Tornadoes ripped across the Midwest and into the South on Wednesday, leveling homes and businesses, killing at least a dozen people and injuring more than 100 in Illinois, Missouri and Tennessee. Forecasters warned that another major storm with tornado potential was due Friday in the Lower Mississippi River Valley. The southern Illinois town of Harrisburg bore the brunt of the fatalities, with six, from a storm packing winds of up to 166 mph, officials said. Three other people died in Missouri in the early morning, and another three in Tennessee in the evening.
NATIONAL
May 26, 2011 | By Kim Murphy, Los Angeles Times
Missouri officials announced Thursday that more than 200 residents of Joplin remain unaccounted for in the wake of the massive tornado that swept through the city. Mark Lindquist, however, is not among them. For agonizing hours in the wake of Sunday's storm, Lindquist's sister, Linda Lindquist-Baldwin, and other family members combed the area around the group home for the disabled where the 51-year-old Joplin resident had been working when the twister struck. Most of the people in the building had been found dead.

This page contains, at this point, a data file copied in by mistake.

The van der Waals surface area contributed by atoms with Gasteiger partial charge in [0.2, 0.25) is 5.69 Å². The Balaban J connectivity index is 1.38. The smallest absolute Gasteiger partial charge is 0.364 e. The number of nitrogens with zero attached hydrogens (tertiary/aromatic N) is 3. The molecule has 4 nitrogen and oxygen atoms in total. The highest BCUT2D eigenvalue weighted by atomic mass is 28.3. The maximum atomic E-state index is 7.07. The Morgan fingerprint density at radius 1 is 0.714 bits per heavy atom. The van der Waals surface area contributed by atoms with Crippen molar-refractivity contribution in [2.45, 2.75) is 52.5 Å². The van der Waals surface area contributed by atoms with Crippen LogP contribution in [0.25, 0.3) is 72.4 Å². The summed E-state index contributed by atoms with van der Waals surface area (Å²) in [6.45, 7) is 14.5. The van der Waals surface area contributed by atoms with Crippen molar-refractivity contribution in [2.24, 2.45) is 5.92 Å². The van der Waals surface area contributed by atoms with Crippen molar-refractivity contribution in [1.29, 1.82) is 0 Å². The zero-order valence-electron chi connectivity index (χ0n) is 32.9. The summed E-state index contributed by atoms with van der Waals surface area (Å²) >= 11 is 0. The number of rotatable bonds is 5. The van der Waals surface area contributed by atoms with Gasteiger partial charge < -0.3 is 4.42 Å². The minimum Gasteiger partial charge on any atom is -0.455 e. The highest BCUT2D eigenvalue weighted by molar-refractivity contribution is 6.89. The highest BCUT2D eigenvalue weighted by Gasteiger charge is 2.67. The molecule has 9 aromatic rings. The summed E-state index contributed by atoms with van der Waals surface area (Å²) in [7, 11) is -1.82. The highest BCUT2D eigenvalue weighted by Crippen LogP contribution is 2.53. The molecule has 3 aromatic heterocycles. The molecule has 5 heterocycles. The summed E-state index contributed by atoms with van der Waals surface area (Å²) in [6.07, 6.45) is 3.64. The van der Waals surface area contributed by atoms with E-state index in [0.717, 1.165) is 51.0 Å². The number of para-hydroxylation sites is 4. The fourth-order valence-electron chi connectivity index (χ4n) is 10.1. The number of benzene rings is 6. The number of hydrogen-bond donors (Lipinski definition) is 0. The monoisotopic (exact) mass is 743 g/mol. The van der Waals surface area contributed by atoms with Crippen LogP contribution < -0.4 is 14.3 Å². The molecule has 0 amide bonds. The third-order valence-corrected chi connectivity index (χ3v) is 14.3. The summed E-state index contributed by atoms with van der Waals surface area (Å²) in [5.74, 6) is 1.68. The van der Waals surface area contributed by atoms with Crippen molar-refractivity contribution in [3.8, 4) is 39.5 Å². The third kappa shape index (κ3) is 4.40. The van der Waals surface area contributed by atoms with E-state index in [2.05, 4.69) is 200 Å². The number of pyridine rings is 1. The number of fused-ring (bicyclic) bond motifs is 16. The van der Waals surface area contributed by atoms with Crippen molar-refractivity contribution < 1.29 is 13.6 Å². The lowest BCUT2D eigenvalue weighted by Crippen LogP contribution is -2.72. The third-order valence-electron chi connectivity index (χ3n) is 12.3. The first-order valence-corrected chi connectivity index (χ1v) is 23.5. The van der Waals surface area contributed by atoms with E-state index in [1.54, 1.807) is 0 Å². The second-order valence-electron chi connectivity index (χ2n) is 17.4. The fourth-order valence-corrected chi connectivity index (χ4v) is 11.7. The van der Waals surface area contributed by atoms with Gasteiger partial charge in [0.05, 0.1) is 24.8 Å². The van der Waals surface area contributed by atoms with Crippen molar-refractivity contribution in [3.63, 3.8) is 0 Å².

NATIONAL
February 29, 2012 | By Molly Hennessy-Fiske and Bill Ruthhart
Tornadoes ripped across the Midwest and into the South on Wednesday, leveling homes and businesses, killing at least a dozen people and injuring more than 100 in Illinois, Missouri and Tennessee. Forecasters warned that another major storm with tornado potential was due Friday in the Lower Mississippi River Valley. The southern Illinois town of Harrisburg bore the brunt of the fatalities, with six, from a storm packing winds of up to 166 mph, officials said. Three other people died in Missouri in the early morning, and another three in Tennessee in the evening.
NEWS
October 19, 2011 | By Michael A. Memoli
Rick Perry can shake off Tuesday's tough Republican debate by watching the Texas Rangers open up the 2011 World Series on Wednesday night. And if all goes according to plan, he'll have a six-pack of Budweiser to celebrate a championship in about a week. Governors and mayors often make friendly wagers on major sporting events. The second straight World Series appearance from the Texas Rangers means the Texas governor is again taking part in that ritual. If the Rangers beat the St. Louis Cardinals, Missouri Gov. Jay Nixon, a Democrat, has to send Perry quite a spread: toasted ravioli, gourmet prosciutto salami and other meats, frozen custard, and, yes, a six-pack of Bud. If the Cardinals triumph, Perry has to send Nixon some barbecue from the famous Salt Lick in Driftwood, Texas, along with some Dr Pepper.
NATIONAL
May 29, 2011 | By Kim Murphy, Los Angeles Times